The detective tale is like yellow cake -- at some level everyone likes it, and with a little imagination you can do pretty much anything with it.
Which is why the mystery section of almost every bookstore is among its largest and why television is inevitably chockablock with detective skeins of one form or another. Lately, we've been tipping toward Nick and Nora-meet-Sherlock Holmes. On shows including "The Mentalist," "Bones," "Lie to Me," "Eleventh Hour," "Life" and even "Fringe" you have the sleuth with something extra (He used to be a fake psychic! She's a forensic archaeologist! He's a cop who went to jail!) teamed up with a more standard-issue model, usually, though not always, of the opposite sex (on "Numb3rs," the cop and the math whiz are brothers).
Onto this crowded playing field comes Castle, an ABC murder mystery series that is both of the genre and about the genre. Meet Richard Castle (Nathan Fillion), a bestselling mystery writer-playboy who has just killed off his lucrative detective because he was bored. But not for long! When real crime scenes begin resembling the murders in some of Castle's books, the firm-jawed yet lovely NYPD detective Kate Beckett (Stana Katic) comes to call.
For some reason she doesn't bother to suspect Castle, she just wants his help, though not nearly as much help as he wants to give her. His years as a mystery writer have given him many insights into the criminal mind -- and if he runs out, he can turn to his poker buddies, real-life mystery writers James Patterson and Stephen Cannell.
More important, of course, is his burgeoning relationship with Beckett. Turns out she's sense to his sensibility, flint to his tinder, and when they solve the crime it's no big surprise that he manages to pull a few strings so he can shadow her as research for his next blockbuster character -- a tough but gorgeous female detective.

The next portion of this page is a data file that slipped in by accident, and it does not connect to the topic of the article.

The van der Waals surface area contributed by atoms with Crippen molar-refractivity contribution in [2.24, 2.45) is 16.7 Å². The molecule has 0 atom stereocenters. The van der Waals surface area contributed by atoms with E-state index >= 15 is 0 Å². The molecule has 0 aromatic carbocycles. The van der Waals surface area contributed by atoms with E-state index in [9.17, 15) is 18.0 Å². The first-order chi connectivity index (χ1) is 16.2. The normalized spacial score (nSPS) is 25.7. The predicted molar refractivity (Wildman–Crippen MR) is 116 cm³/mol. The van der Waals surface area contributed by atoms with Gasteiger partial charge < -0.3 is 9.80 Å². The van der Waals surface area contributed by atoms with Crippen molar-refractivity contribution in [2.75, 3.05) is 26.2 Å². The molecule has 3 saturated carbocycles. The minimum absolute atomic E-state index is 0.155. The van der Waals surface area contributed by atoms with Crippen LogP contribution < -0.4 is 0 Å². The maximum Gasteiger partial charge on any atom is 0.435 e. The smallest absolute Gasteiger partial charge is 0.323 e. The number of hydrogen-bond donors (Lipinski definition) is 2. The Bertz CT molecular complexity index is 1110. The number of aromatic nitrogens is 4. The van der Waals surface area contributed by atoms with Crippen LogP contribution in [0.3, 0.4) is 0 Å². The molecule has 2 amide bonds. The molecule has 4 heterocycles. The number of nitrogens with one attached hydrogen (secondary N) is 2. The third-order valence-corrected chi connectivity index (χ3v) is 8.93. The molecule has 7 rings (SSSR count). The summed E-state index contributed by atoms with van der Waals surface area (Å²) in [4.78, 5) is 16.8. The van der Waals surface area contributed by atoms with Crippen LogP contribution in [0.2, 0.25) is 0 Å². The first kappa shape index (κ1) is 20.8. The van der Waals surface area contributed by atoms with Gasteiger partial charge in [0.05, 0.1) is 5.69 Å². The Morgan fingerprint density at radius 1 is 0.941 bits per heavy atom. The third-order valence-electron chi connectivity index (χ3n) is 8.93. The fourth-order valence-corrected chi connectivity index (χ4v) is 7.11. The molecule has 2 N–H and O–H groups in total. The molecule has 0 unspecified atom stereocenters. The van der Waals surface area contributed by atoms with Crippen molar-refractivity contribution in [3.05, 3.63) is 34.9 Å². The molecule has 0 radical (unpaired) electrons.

Having a mystery writer solve mysteries is nothing new -- Jessica Fletcher (Angela Lansbury) and Ellery Queen did it for years (a moment of silence, please, for the late great Jim Hutton, whose wingtips can never be filled). Nor is the sparks-a-flyin' mismatch, which is as ubiquitous as chocolate frosting. But new and fancy don't always mean better, and at the end of the day who's going to say no to a nice piece of cake?
Written by Andrew Marlowe ("Air Force One"), "Castle" has more than a few high-quality ingredients. Fillion, well-known to Joss Whedon fans from "Firefly," has long been in search of a show that would showcase his talents ("Drive" wasn't it). Here he is just as charming, handsome and banter-friendly as the role requires, with the added benefit of being a bit more baritone and less, well, vest-wearing than some of his current competition.
Castle may have his demons, but he also has an actual, if over-rich, home life. He's single father to a refreshingly smart but non-precocious teenage daughter (Molly Quinn) and lives with his former-actress mother, who could be unbearably annoying except she's played by Susan Sullivan, may her "Falcon Crest" mojo never falter.
Katic was last seen in a surprisingly good turn as a vampire in the most recent "Librarian" TV film, and her Beckett is an attractively streamlined version of a familiar character. Yes, she is buttoned down and irritated by Castle's presence as required, but she, and Marlowe, have decided to go with self-possessed coolness over arch put-downs and sarcasm, and God bless them for that.
The problem is that in the pilot and an early episode, the crimes are nowhere as compelling as the characters. For a show like "Castle" that dares to launch a more classic version into an already saturated and tarted-up market, the murders have to be as complicated and compelling as the push-me-pull-you glances between the main characters, and so far, they just aren't.Copyright © 2015, Los Angeles Times